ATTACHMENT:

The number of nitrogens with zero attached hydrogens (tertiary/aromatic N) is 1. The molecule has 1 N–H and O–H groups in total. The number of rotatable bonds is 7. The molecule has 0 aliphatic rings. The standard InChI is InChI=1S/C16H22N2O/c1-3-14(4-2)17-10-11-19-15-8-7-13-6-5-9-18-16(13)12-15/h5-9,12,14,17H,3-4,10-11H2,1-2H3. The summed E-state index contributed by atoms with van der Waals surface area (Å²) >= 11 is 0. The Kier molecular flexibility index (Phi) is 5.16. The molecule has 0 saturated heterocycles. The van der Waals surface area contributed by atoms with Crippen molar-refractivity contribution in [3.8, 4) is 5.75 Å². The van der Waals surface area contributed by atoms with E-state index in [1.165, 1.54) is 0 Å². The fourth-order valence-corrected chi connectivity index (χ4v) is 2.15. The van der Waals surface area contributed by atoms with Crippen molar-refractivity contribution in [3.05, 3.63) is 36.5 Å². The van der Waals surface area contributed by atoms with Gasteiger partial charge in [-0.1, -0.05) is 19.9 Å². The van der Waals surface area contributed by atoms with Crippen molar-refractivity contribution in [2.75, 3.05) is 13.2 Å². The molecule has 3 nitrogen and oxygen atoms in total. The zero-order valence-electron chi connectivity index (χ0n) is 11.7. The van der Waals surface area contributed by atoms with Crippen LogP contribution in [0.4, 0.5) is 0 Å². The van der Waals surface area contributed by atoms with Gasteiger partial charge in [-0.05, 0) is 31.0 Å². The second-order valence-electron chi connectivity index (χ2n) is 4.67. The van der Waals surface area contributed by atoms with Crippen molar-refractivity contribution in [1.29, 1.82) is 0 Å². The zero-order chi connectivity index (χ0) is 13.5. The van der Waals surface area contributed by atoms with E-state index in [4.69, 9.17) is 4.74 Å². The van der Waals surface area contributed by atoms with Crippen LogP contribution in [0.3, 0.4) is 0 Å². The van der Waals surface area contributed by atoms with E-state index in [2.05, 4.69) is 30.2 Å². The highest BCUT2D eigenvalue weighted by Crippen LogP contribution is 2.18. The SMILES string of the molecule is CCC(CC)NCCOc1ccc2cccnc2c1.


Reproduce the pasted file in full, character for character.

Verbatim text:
The number of nitrogens with zero attached hydrogens (tertiary/aromatic N) is 1. The molecule has 1 N–H and O–H groups in total. The number of rotatable bonds is 7. The molecule has 0 aliphatic rings. The standard InChI is InChI=1S/C16H22N2O/c1-3-14(4-2)17-10-11-19-15-8-7-13-6-5-9-18-16(13)12-15/h5-9,12,14,17H,3-4,10-11H2,1-2H3. The summed E-state index contributed by atoms with van der Waals surface area (Å²) >= 11 is 0. The Kier molecular flexibility index (Phi) is 5.16. The molecule has 0 saturated heterocycles. The van der Waals surface area contributed by atoms with Crippen molar-refractivity contribution in [3.8, 4) is 5.75 Å². The van der Waals surface area contributed by atoms with E-state index in [1.165, 1.54) is 0 Å². The fourth-order valence-corrected chi connectivity index (χ4v) is 2.15. The van der Waals surface area contributed by atoms with Crippen molar-refractivity contribution in [3.05, 3.63) is 36.5 Å². The van der Waals surface area contributed by atoms with Gasteiger partial charge in [-0.1, -0.05) is 19.9 Å². The van der Waals surface area contributed by atoms with Crippen molar-refractivity contribution in [2.75, 3.05) is 13.2 Å². The molecule has 3 nitrogen and oxygen atoms in total. The zero-order valence-electron chi connectivity index (χ0n) is 11.7. The van der Waals surface area contributed by atoms with Crippen LogP contribution in [0.4, 0.5) is 0 Å². The van der Waals surface area contributed by atoms with Gasteiger partial charge in [-0.05, 0) is 31.0 Å². The second-order valence-electron chi connectivity index (χ2n) is 4.67. The van der Waals surface area contributed by atoms with Crippen molar-refractivity contribution in [1.29, 1.82) is 0 Å². The zero-order chi connectivity index (χ0) is 13.5. The van der Waals surface area contributed by atoms with E-state index in [4.69, 9.17) is 4.74 Å². The van der Waals surface area contributed by atoms with Crippen LogP contribution in [0.3, 0.4) is 0 Å². The van der Waals surface area contributed by atoms with E-state index in [2.05, 4.69) is 30.2 Å². The highest BCUT2D eigenvalue weighted by Crippen LogP contribution is 2.18. The SMILES string of the molecule is CCC(CC)NCCOc1ccc2cccnc2c1.